Sanford Ross, pt. 1

The previous post offered a note on the Thanksgiving celebrations of 1812 in Rhode Island*. That it turns up in the pages of an almanac is not particularly unusual—almanacs were frequently used for that purpose, which is only natural, considering that almanacs are arranged chronologically. Nor is the customized interleaving done by this owner unusual. What makes this case particularly useful is that the almanac-diaries of a single person over the course of a fairly lengthy period of time (roughly 1806-22) are brought together in one place  and that their author signs his name (Sanford Ross).
A genealogical account** lists a Sanford Ross born on 22 March 1752 and who died on 22 April 1831. He had 11 children with his first wife, Hannah Briggs, and after her death in January of 1809, Sanford married Lydia Peck in November of the same year. Both events are recorded tersely in the diaries: January of 1809: “Hannah Ross died 4th of January half past Seven of the Clock evening” and then in November: “Married 6th November” in the margin beside the calendar. Among his 11 children with Hannah is one named William, who appears in the almanac entry for 9 January 1811:

William’s date of death is not recorded in the family Bible that lists the births and deaths of his siblings. The genealogical account does, however, mention a death notice of a William Sanford who died on a gunboat in 1813, within a year or two of  the night his father dreamed he was at home.
The image above offers a taste of the most typical concerns of the diary: Weather is far and away the most popular topic, but there are also references to things like “uncommond noises”, family members getting or leaving jobs, births, deaths, comings and goings of ships, openings of new shops, and always more weather. (The entry for 4 January will be the topic of a future blog post.)
Over the course of such entries, brief as they are, it’s possible to assemble a picture of their author. Weather, for instance, is only the beginning of Sanford’s interest in nature. The following selection hints at his interest in wildlife, as he notes  the arrival of swallows in April of 1812 not once, but twice:

(Hint: the second reference to the swallows is written vertically in the margin.)

And the bottom of the facing page is an example of the religious, political and financial issues that are frequent as well, as Sanford notes the passing of the Embargo act in April and the fact that he managed to rent half of his church pew for 7 shillings and 6 pence for the year (more information about the practice of buying pews and an example of a particularly nice pew at the website of the Old North Church in Boston). One of the entries below (6 January 1817) provides evidence that Ross was a shop owner of some kind, and the 1824 directory of Providence lists him as a grocer at 228 South Main.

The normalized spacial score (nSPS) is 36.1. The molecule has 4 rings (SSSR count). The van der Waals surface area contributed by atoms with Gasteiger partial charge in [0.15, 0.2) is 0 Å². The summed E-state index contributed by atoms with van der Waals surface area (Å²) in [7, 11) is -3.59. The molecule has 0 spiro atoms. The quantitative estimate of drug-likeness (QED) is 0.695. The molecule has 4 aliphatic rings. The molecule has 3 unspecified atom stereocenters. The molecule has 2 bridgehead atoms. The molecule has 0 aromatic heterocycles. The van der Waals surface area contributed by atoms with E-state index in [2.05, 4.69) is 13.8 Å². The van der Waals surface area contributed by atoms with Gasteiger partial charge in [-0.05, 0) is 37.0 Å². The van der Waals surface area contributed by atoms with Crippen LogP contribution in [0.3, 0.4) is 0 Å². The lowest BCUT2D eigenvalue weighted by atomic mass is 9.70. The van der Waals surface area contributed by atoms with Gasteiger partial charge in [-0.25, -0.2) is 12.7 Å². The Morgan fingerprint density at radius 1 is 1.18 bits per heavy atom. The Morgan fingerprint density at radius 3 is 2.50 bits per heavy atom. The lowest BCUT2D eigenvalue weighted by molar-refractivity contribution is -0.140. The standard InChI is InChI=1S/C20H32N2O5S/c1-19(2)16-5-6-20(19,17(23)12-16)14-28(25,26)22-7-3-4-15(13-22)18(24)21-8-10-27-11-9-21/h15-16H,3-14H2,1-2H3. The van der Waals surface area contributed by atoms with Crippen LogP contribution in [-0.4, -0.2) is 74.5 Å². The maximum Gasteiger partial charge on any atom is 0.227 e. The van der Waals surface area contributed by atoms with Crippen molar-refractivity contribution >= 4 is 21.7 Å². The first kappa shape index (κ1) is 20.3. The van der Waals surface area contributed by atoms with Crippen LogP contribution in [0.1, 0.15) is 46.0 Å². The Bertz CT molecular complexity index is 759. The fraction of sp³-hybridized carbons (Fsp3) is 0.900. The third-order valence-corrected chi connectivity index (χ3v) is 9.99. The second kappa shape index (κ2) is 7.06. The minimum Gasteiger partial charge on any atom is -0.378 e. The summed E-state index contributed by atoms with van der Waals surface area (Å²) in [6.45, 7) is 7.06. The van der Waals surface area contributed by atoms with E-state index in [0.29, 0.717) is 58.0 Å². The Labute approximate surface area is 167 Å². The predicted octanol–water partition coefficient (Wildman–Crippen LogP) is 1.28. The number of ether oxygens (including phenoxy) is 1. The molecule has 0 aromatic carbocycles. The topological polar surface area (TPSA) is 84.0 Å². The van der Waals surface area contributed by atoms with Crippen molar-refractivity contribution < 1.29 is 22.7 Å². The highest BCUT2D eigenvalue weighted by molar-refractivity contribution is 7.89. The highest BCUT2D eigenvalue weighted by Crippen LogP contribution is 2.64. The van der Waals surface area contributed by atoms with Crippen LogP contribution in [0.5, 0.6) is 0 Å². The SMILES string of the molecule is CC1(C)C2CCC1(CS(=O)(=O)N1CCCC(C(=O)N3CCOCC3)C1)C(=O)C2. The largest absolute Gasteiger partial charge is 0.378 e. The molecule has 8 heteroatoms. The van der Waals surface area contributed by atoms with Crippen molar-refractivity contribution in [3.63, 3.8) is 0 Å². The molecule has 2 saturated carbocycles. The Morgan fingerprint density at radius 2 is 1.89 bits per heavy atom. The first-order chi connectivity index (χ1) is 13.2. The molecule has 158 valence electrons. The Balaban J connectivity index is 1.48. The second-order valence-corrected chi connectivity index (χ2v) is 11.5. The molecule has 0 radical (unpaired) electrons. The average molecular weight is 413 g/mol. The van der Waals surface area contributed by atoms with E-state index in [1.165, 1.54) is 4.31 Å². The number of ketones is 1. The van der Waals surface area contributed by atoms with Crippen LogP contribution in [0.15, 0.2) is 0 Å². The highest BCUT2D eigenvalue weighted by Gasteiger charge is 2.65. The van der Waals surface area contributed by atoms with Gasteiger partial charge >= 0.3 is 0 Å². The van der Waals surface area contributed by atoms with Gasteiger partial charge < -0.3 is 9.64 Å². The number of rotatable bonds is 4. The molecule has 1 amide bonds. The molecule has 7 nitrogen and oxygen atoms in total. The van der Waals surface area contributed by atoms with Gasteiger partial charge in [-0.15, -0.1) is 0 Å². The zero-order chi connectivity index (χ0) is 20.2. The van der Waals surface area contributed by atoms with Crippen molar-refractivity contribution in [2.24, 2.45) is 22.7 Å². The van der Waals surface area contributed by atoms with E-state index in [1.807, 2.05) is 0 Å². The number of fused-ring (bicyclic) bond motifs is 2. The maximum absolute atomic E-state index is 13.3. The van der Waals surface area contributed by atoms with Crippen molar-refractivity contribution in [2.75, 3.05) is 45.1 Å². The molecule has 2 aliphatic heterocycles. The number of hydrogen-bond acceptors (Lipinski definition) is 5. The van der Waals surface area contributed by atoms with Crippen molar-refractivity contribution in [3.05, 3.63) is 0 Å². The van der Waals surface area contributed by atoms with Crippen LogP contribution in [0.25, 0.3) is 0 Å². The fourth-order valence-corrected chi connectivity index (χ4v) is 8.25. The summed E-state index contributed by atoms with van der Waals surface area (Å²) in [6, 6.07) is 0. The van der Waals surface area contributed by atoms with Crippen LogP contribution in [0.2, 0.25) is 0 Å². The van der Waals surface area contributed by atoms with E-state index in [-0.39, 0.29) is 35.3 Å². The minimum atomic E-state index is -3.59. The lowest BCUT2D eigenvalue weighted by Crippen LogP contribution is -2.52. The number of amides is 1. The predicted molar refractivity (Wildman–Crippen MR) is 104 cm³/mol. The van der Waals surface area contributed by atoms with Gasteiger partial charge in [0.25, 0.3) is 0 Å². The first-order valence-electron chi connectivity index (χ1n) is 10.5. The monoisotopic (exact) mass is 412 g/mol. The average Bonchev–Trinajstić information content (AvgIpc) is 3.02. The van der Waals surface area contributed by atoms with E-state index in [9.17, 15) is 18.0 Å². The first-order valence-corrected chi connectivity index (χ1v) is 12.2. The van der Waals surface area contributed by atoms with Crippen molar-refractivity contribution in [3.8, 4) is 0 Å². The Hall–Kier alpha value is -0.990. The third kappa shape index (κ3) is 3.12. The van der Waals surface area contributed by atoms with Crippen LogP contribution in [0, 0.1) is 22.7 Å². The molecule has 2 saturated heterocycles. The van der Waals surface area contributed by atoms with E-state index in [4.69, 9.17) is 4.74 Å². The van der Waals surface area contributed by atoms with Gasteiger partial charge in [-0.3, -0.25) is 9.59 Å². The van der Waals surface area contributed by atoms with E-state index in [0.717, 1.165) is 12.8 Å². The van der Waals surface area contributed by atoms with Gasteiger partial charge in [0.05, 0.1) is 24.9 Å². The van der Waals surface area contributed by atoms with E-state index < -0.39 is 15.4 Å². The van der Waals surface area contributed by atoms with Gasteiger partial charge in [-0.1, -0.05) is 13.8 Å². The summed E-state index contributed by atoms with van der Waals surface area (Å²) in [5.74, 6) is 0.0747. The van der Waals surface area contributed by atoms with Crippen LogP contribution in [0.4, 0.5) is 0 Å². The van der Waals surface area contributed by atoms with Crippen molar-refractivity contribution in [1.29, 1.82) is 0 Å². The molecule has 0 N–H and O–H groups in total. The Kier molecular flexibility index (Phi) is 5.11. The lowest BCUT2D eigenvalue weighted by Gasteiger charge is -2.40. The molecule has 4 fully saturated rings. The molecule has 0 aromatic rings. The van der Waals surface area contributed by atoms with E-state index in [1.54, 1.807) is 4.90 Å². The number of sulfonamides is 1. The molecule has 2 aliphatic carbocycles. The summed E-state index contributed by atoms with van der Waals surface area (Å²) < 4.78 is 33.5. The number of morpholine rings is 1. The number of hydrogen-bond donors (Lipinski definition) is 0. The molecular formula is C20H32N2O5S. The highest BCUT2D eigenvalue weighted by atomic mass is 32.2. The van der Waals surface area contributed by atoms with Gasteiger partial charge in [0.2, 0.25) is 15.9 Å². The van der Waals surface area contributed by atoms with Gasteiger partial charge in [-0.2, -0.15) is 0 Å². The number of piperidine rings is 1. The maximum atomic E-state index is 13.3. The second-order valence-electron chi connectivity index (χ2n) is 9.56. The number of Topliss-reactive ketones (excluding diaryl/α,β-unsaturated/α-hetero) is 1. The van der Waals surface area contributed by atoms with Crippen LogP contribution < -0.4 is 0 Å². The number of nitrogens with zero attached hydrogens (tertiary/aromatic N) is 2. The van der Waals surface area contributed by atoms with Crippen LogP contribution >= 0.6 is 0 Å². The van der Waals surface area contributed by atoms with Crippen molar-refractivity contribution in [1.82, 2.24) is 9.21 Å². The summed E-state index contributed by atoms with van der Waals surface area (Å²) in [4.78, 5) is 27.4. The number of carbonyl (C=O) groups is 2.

A few more selections:

  • Creative Spelling: 5 September 1813: “the Younited States Brigg Enterprize of 14 gun took the Brittish Brigg Boxer of 18 heavy guns”
  • The 1814 almanac begins with a full-page tally of the ships of the British and American navies on Lake Ontario.
  • 15 December 1814: [In large script] “This Day the Hartford Convention Meets In Hartford…Never forgit the mischef that was Intended by them”.
  • 6 April 1815: “Horrid Masscre” followed by a description of the English murder of 7 American prisoners of war after the Treaty of Ghent ended the war. As an example of how importantly the War of 1812 figured into Sanford Ross’s life, the first interleaved leaf of the 1817 almanac opens by noting the beginning of the war in 1812 and its end in 1815.
  • 6 January 1817: “This Day the Sun has Rose to clear the Ruff of the widdow Sheldons house & Shines in my Shop all Day.”
  • 14 January 1817: “This Day and Night being the coldest that we have had for Several years this Evening a teamster froze to Death a going home from town to Smithfield, by Name James Mitchal Lindsey. Found the Next morning on the Road two miles from home…”
  • 6 June 1817: “Mr Peleg Peckhams foot taken off.”
  • 28 October 1817: Commenting on the repeal of an act sponsored by James B. Mason, which presumably was burdensome to retailers: “And Maide More Milde that Retailors may try to Live. Fair ye Well James. You have had them Under the hammer Long a Nuff.”
  • At the end of the 1817 almanac: “A Receipt to make Spruce Beer”: “6 Gallons of warter and 2 qt of molasses put togeather & Stand in the Sun which will warm it a Nuff then Shake them well — then Put in 1 gill Essence of Spruce & Mix them well togeather — then put in 1 Large tea Spoonfull of Perlash and 1 cup full of Ginger Stir them well togeather when Setteld Put in 1/2 pint of Emptious[?] which wen Setteld will be fitt for Youse.”
  • 18 January 1819: “this Day their was 4 Pirats hanged in Boston on Thirsday.”
  • 5 July 1819: “A Commet maid its appearence about Nor. Nor West out of site a bout at 11 Clock in Evening and Rises a bout Day light. It plays Round the North Star.”
  • 15 August 1819: “heard a Sermand prechd by a woman Mrs. Clarrissa Danforth. in the town house. Preachd from Ezeakel [33] chapter 11 Verse. Veary Good Discorse and Veary full.”
  • 18 October 1822: “Whipping Day in town and cutting of Ears and Branding with the letter C as a Counterfitter of money.”

*Thanksgiving was a sporadic holiday at the time:
** Reading Room: CS 71 R825 1938. Ross Family: Sanford Ross Descendants. Copy of manuscript.

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